Early this winter – cold, drenched and ready for sunshine – I suggested we plan a tropical vacation. Ed must have missed the “tropical” and “vacation” part of my conversation, because he started enthusiastically listing all the upcoming handball travel I could start planning, “There’s a tournament in Chicago in March, Anchorage in April, and Calgary in August!” So much for that tropical vacation… I am seeing the world one handball tournament at a time.
Long before we married I knew handball would be part of our lives. It wasn’t too long after we married that I learned that, while Ed believes handball vacations are meant to be spent at the courts, not so much for me. After depositing him to inhale the gym smells for the day in Chattanooga, our rental car took me North to a cornbread festival. After tasting my way down “Cornbread Alley,” an old-school police siren drew my attention. The new Southern friends I’d met (in line to spin the cornbread wheel for a prize) offered to save my place so I could join Barney and Goober for a photo – a highlight of my trip.
Where are Florida and Hawaii on the tournament schedule? Where’s Maine during the Fall colors? Kauai was one of my first tournaments, the one where I vowed to faithfully support Ed’s love of handball. Why not play there again?
The World Handball tournament in Ireland was one that created memories. Determined to make it a vacation and not just handball, despite the ever changing tournament schedule, we managed to rearrange flights in order to arrive a week early. Climbing into our rental car at the airport, Ed learned that, while he anticipated driving on the wrong side of the street, he had to do so while shifting… with his left hand. After a little practice we set out. He drove, I navigated with a map of Ireland sprawled across my lap. We wandered for a bit, following the lead car – that unknown person in front of us (probably as lost as we were). I eventually recognized a street and instructed Ed to turn right, “Heck no! I’m following that car!” We lapped the airport a few times before he mustered enough guts to make a right turn and put us on the highway. Miles later, just as we were settling into the feel of speeding up the highway with oncoming traffic to our right, a sign overhead announced a toll bridge ahead, requiring 3 Euros. “Get off the freeway!” I screamed, “I forgot to get Euros in the airport.” We navigated roundabouts through back roads until we came to a toll parking lot (Euros only) in the town of our destination. A kind, local woman directed us to our hotel using landmarks in place of non-existent street signs. We found it (eventually) and abandoned that car like a hot potato!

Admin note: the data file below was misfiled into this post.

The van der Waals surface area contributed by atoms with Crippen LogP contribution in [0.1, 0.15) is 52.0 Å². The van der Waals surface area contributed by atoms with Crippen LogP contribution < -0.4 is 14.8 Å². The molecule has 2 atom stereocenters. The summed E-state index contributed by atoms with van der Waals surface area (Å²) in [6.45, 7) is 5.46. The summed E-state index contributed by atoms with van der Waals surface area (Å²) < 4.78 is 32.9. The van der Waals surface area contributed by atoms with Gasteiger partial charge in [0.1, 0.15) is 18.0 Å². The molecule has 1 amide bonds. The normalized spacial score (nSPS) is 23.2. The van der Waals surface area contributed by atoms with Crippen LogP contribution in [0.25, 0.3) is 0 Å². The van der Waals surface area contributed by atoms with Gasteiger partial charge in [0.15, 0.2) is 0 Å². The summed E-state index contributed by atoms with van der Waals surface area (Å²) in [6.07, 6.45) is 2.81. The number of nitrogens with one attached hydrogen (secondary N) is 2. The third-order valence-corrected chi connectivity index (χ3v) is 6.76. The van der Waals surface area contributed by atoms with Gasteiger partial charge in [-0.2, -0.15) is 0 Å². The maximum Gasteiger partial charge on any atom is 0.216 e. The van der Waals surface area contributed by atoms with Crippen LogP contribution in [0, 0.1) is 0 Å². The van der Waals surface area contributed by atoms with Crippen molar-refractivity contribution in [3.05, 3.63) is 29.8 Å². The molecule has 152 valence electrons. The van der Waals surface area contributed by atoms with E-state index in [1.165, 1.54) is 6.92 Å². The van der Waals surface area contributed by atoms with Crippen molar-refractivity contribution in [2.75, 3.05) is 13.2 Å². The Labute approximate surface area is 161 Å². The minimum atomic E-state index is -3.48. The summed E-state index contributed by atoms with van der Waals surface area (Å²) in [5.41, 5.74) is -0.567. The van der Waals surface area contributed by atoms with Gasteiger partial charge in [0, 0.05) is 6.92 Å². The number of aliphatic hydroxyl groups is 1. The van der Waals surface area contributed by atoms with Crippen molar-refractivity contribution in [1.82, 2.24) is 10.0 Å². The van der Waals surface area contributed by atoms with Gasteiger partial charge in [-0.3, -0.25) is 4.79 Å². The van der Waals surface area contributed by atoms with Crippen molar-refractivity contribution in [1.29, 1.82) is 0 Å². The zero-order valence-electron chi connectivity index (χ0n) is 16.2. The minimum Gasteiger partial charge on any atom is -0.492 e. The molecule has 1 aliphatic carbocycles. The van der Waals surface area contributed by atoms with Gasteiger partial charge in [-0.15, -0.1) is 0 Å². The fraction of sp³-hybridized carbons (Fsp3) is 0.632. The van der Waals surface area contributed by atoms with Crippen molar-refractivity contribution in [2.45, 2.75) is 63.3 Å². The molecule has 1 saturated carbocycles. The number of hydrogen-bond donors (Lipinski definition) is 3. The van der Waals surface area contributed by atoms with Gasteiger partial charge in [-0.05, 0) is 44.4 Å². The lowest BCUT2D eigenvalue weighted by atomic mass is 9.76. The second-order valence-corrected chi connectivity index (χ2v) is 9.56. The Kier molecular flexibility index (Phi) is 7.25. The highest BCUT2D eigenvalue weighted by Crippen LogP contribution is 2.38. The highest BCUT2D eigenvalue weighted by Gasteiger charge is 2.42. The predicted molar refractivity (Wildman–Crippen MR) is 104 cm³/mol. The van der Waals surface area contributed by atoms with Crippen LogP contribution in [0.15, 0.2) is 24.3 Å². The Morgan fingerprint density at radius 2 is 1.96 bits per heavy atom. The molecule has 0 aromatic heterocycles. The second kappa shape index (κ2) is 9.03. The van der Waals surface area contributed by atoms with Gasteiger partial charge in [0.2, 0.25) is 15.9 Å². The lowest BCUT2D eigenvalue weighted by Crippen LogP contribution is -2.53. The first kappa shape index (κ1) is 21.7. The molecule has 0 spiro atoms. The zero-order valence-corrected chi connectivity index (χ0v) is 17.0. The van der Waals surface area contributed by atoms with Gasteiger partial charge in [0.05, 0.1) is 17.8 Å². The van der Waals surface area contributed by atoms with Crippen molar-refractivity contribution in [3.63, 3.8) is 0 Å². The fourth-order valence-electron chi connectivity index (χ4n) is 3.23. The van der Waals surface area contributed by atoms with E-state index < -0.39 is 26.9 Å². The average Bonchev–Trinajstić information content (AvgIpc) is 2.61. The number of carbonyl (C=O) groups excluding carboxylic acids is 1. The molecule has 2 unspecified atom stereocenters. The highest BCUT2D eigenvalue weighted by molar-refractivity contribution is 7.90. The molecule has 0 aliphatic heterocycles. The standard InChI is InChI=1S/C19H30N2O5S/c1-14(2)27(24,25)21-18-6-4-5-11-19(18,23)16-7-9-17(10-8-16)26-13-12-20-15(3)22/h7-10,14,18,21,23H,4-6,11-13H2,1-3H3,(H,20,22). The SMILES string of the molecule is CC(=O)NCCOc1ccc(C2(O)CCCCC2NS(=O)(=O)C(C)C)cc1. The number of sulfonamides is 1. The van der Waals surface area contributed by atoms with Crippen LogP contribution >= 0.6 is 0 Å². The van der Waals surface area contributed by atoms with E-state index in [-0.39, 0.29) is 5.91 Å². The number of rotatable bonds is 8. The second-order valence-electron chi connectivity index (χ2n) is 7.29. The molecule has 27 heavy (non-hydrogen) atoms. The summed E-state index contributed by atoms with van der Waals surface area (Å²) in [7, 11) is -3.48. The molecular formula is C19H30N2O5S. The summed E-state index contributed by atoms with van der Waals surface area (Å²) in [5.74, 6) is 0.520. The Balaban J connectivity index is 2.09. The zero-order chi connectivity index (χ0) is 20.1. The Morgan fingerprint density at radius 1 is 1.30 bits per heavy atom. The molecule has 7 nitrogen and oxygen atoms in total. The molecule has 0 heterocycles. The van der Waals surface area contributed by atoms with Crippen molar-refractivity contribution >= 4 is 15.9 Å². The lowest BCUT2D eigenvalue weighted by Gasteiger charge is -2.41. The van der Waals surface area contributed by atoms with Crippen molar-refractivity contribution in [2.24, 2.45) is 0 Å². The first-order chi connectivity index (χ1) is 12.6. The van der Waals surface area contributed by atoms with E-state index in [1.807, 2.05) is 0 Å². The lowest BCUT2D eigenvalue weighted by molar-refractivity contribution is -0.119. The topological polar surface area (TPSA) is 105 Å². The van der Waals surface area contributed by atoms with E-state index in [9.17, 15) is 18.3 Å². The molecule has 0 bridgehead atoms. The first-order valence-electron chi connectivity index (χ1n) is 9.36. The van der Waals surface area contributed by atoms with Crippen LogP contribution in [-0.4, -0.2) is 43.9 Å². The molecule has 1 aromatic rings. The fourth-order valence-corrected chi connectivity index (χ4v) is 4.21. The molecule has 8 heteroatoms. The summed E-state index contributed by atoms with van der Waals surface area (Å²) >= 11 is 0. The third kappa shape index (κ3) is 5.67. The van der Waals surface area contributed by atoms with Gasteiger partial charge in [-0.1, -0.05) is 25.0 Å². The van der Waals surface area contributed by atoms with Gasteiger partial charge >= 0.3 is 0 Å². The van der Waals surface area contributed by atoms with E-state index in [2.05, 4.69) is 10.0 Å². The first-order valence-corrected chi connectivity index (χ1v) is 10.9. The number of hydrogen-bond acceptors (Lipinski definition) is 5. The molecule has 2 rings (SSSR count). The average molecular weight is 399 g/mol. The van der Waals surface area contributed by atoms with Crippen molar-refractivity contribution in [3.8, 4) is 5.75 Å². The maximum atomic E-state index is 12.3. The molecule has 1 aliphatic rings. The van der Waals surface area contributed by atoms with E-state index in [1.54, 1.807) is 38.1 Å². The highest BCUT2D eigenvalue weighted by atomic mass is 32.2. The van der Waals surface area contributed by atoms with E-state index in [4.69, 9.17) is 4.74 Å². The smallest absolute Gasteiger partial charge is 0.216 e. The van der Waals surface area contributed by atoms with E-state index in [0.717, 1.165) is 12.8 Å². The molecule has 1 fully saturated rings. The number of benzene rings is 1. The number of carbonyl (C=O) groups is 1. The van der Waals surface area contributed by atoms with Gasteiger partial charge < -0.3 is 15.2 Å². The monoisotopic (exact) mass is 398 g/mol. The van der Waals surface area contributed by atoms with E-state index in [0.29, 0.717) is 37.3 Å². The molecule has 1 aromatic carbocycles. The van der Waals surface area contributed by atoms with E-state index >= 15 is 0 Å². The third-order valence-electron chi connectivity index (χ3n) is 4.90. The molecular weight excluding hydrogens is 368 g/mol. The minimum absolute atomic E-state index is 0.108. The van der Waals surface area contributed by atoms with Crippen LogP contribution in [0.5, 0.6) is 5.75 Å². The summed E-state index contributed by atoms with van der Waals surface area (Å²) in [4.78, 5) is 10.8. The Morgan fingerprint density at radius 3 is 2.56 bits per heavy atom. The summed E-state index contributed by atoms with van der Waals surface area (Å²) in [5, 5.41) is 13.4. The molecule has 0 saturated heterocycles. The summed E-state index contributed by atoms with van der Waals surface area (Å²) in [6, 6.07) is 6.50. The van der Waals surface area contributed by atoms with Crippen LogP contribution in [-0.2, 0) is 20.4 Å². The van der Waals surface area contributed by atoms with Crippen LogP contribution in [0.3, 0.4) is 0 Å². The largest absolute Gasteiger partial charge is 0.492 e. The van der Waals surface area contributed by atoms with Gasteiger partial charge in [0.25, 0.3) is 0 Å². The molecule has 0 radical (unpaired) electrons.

It’s an interesting dynamic this sport, where arch rivals one tournament, become partners the next. Handball is a community. Just find a player and you’ve found a friend. And you don’t have to travel far, there are regular local tournaments to fill up your weekend!
Handball hasn’t been all bad. I even got to visit my family in San Diego when Ed, with no military experience, was accepted into the Marine Corp tournament there for a few years. I understand they’re tearing down the courts… I’ll sure miss my family (hahaha).
Such is the life of a handball wife, married to a man who’s married to the sport. I love it, but the Bahamas will have to wait.